6. The International Bureau notifies the international registration to the offices of the designated countries and publishes it in a monthly periodical called 'The WIPO Gazette of International Marks'.
If, during the first five years the basic registration is for some reason, cancelled in the country of origin, the international registration automatically stands cancelled in all the designated countries. This gives an advantage to a person to oppose the registration of a mark only in the country of origin and without the need to oppose it in all the designated countries. This possibility of challenging an international registration through a national registration is referred to as 'Central Attack' feature of the Agreement.
India is presently not a member of the Madrid Agreement. As the economy opens up and Indian companies start expanding their presence in foreign countries, India might also become a member thus it would be advantageous to know a little bit about this Agreement. A company from a member country can register his trademark in his own country and then can acquire the right in all signatory states by depositing the registration at an International Office in Berne. Once this is done the mark is valid in all those countries unless there is some conflicting mark on the register of one or more of those countries. The mark will however be valid in all the remaining countries. It may be clearly understood that the Madrid Agreement does not provide for a world trademark; it merely eliminates the need for filing multiple applications in Member countries to acquire a series of national trademarks. Obviously, India cannot take advantage of this Agreement as she is not yet a member of the Agreement.
The Madrid Agreement further obliges member countries to protect indications of source against false and misleading use and lays down that that such goods bearing false and misleading indications of use must be seized on importation by the contracting states.
The Madrid Protocol, 1989
The "Protocol relating to the Madrid Agreement" ("Madrid Protocol") was adopted in 1989 and entered into force on December 1, 1995. Any country being a party to the Paris Convention may join the Madrid Agreement or the Madrid Protocol or both. Under the Madrid Protocol the application for international registration can be based on a pending trademark application filed in the country of origin. It is administered by the International Bureau of WIPO.
In October 2004, the European Community joined the Madrid Protocol system, thus including the possibility to use Community Trade Marks as a basis for international trade mark applications and for Community Trade Marks to be applied for via the international route  .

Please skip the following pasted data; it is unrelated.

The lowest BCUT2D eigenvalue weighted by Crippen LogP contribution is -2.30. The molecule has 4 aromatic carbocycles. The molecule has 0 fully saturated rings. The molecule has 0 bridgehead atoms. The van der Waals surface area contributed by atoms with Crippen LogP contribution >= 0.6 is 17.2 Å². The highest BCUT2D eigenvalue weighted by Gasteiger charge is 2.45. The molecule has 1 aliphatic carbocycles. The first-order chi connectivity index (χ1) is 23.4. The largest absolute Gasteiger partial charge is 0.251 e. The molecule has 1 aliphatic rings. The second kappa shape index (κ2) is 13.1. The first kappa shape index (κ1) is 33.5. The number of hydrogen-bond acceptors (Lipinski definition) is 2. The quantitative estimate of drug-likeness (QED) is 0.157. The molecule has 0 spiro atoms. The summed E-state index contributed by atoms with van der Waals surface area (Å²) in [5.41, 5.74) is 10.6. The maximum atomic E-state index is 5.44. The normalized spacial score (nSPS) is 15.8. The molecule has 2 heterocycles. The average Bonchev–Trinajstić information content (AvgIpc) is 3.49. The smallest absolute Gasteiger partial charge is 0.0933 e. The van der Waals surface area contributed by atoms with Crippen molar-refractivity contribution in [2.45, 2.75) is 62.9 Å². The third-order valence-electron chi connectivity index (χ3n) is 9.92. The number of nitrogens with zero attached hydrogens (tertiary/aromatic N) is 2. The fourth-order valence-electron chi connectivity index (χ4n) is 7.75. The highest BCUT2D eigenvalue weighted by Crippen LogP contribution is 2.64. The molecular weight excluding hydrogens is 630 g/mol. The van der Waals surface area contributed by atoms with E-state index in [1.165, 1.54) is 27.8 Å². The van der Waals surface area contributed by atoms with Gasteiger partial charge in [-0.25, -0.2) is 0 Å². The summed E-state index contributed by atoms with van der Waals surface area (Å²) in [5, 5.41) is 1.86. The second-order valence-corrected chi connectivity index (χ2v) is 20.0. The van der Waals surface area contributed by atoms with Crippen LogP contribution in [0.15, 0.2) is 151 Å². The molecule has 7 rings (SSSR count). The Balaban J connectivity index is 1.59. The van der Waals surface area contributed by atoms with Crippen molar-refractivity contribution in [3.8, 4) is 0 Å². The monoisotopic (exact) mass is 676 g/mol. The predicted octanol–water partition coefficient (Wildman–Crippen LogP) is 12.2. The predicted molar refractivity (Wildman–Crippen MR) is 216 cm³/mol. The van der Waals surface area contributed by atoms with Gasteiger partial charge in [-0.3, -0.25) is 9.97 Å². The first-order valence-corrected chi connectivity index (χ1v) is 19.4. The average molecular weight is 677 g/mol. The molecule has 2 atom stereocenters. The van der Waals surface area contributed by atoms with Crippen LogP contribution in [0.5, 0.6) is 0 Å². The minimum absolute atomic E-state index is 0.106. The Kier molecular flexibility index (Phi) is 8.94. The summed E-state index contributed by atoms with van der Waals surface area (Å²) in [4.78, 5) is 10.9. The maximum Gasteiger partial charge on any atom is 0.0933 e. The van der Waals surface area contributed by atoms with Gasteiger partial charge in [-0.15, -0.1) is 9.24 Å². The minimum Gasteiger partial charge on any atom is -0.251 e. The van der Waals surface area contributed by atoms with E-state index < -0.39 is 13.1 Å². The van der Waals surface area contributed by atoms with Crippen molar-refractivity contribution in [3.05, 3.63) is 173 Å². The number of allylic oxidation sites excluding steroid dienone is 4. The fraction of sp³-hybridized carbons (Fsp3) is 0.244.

The Madrid Protocol was formed to remove some of the features of the Madrid Agreement, which posed obstacles to accession by several countriesbut retains the basic features of the Madrid Agreement. As on July 15, 1999, 39 countries have acceded to the Protocol.
These features are:
1. For an international registration, it is essential to first register a mark at the national level. The time required for obtaining a mark at the national level varies from country to country. Hence some parties do suffer.
2. Within one year, a designated member country has to examine and issue a notice of refusal by giving all the grounds for refusal..
3. A uniform fee is paid for the designation of a member country. This was found to be inappropriate for countries with high level of national fees.
4. An international registration is linked to the basic registration during the initial five years and the former gets cancelled if latter is cancelled. The fact that grounds under which a mark is cancelled in the country of origin need not necessarily exist in every other designated country is overlooked.
5. The only working language of the Madrid Agreement is French.
Agreement on Trade Related Aspects of Intellectual Property Rights (TRIPS), 1994
The "Agreement on Trade-Related Aspects of Intellectual Property Rights" (TRIPS) is one of the sections of the Final Act of the Uruguay Round of trade negotiations under GATT auspices. TRIPS came into force on January 1, 1995. The Agreement:
Deals with all intellectual property rights.
Defines the standards concerning the availability, scope, and use of intellectual property rights, including copyright and related rights, trademarks, geographical indications, industrial designs, patents, layout designs of integrated circuits, protection of undisclosed information and control of anti-competitive practices in contractual licenses.